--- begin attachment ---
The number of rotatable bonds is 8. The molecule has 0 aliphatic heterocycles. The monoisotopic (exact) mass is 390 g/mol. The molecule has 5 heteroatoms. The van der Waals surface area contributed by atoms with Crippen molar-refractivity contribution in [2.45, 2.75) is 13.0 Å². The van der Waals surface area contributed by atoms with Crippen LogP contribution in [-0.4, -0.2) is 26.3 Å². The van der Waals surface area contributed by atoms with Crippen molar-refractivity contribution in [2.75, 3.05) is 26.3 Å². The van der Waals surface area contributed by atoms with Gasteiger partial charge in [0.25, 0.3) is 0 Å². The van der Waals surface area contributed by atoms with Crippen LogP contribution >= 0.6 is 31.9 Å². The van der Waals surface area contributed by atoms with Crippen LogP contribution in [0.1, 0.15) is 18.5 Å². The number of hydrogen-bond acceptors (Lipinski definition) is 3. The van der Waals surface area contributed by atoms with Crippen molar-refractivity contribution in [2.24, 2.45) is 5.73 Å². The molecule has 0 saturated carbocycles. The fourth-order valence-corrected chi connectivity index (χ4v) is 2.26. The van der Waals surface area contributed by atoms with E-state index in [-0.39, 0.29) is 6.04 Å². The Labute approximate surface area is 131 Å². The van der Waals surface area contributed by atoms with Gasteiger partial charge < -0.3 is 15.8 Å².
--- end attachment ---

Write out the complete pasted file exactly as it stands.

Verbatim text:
The number of rotatable bonds is 8. The molecule has 0 aliphatic heterocycles. The monoisotopic (exact) mass is 390 g/mol. The molecule has 5 heteroatoms. The van der Waals surface area contributed by atoms with Crippen molar-refractivity contribution in [2.45, 2.75) is 13.0 Å². The van der Waals surface area contributed by atoms with Crippen LogP contribution in [-0.4, -0.2) is 26.3 Å². The van der Waals surface area contributed by atoms with Crippen molar-refractivity contribution in [2.75, 3.05) is 26.3 Å². The van der Waals surface area contributed by atoms with Gasteiger partial charge in [0.25, 0.3) is 0 Å². The van der Waals surface area contributed by atoms with Crippen LogP contribution >= 0.6 is 31.9 Å². The van der Waals surface area contributed by atoms with Crippen LogP contribution in [0.1, 0.15) is 18.5 Å². The number of hydrogen-bond acceptors (Lipinski definition) is 3. The van der Waals surface area contributed by atoms with Crippen molar-refractivity contribution in [2.24, 2.45) is 5.73 Å². The molecule has 0 saturated carbocycles. The fourth-order valence-corrected chi connectivity index (χ4v) is 2.26. The van der Waals surface area contributed by atoms with E-state index in [-0.39, 0.29) is 6.04 Å². The Labute approximate surface area is 131 Å². The van der Waals surface area contributed by atoms with Gasteiger partial charge < -0.3 is 15.8 Å².